Sunday, 12 October 2014

Mf Summertime Regular
This quote is from Pope Paul in 1972, but is still relevant to our world today. As part of our GCSE RS course we are beginning to look at issues of Peace and Justice. However, there are many links with our previous unit on Wealth and Poverty. Peace is more than just the absence of war; in order for us to have a more peaceful world we need to look at ways in which we can make our world a fairer place.
This week our year 11s were visited by former deputy head Mr Cocker who spoke about his lengthy commitment to Christian Aid and why he has chosen to get more actively involved with the organisation since his retirement.
His visit raised many questions, including:
  • Why should Christians help the poor?
  • Does physical poverty matter as much as spiritual poverty? 
  • If it is a Christian duty to “Love one another”, how does this belief turn into action?
After showing the clip Mr Cocker spoke about his response to the idea of a ‘God of Justice’. The issues raised by poverty, injustice and suffering are often reasons given by people who do not believe in a God. How can a good, all-powerful God allow such things to happen? If God is a God of justice, why does he leave us in this situation? It seems unfair? However, Mr Cocker believes that Christianity calls people to serve, not to be served and to speak up for those with no voice.  For him, the answer is that the challenge is handed over to us to do something about this injustice. The quote from mother Teresa "I see God in every human being" is a direct challenge to all Christians even though it is sometimes difficult to put into action. Christians need to ask themselves some difficult questions when faced with poverty and injustice - how should we respond to those begging on the street? What is the best way we can help? How should we serve? How do we ensure that we recognise God in all people?
He then explained the many practical ways that Christian Aid helps communities. An important area is that of emergency aid – providing food and shelter in response to disasters. One of the aims of Christian Aid is to do this in a way that is beneficial to the local community and enables people to help themselves. Most importantly, people in desperate situations need hope that there is something better around the corner. The Christian Aid slogan “we believe in life before death” is a reminder of this message of hope.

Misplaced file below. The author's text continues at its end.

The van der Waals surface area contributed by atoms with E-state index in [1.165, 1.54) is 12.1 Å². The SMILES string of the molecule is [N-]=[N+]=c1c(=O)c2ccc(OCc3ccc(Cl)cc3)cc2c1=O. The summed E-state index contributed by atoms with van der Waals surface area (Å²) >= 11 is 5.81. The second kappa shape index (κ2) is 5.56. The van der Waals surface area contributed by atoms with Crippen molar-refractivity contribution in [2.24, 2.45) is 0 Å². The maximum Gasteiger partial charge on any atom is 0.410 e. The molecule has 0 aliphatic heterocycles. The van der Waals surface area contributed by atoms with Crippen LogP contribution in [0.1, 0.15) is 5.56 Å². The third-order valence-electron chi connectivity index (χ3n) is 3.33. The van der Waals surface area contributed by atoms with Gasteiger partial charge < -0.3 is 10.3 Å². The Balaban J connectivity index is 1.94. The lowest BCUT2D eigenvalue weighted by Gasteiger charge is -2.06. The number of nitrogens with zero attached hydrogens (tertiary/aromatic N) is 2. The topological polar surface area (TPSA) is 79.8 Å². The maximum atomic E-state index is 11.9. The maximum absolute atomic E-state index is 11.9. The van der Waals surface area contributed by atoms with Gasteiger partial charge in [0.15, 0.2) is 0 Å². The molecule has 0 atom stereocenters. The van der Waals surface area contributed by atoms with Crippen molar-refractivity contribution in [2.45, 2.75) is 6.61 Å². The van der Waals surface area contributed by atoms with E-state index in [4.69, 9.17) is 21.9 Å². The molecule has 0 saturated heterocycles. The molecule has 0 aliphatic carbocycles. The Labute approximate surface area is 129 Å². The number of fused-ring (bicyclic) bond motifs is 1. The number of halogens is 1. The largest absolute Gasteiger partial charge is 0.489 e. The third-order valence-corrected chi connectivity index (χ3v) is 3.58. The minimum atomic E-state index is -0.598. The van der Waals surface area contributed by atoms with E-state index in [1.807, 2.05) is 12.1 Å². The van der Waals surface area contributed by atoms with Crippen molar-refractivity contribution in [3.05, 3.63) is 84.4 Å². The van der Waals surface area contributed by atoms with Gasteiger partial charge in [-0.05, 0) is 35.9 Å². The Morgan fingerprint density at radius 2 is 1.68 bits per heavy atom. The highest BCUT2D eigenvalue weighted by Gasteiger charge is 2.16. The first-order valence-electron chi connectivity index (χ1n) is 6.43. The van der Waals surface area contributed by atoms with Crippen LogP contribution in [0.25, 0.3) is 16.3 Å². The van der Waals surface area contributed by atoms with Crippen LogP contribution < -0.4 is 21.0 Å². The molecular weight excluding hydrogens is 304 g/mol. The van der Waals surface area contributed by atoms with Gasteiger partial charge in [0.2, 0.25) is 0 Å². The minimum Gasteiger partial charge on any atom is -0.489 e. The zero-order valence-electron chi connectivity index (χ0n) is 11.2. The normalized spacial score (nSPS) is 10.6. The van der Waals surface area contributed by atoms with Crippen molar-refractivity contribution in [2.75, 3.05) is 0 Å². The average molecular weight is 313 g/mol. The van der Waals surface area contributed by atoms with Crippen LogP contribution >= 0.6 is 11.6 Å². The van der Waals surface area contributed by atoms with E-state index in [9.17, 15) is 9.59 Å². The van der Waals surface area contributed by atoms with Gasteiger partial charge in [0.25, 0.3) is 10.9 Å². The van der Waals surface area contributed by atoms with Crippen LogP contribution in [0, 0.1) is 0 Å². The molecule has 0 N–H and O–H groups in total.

An example of this is Christian Aid’s work in Haiti after the earthquake in 2010. Christian Aid was one of first charities on the scene as they had an office there. The first priority was to look after immediate needs. For Christian Aid, it is important that the food given out following a disaster is locally produced so that it also helps to build up the local economy. Food package distribution, along with giving people basic cooking sets was essential. After this, the next step is provision of emergency shelter. Christian Aid does give financial help to people following disasters. They believe that this is important as it gives people dignity in accepting help. Those in need should be allowed to decide for themselves what they most need. It is essential that we recognise the importance of looking after the whole person – and not just for the short term. We need to think of the future and provide psychological support for those affected and training in much needed areas such as construction. The people of Haiti are strong and with Christian Aid support there is hope after this tragedy.
In other places, long term aid is needed. An example of this is Bangladesh where repeated flooding is an ongoing problem. Christians Aid has supported new types of farming which enable families to survive. Duck farming has been a very successful initiative as ducks can survive the flooding, unlike crops. There is a need to find sustainable solutions through working with local communities.
On a more personal level, some of the issues of injustice in the world are sometimes difficult for us to know what is best, especially in conflict zones. Regardless of the politics, we have a responsibility to help those affected by conflict. In places like Gaza a massive concern is the demolition of homes and the emotional impact that the bombardment has had on children who think that fighting is just part of life. If we want hope for the future we must provide for the children.
Christian Aid helps all people regardless of faith. They do what they because they are Christians, not because they want those they help to become Christians.
Find out more about the work of Christian Aid:

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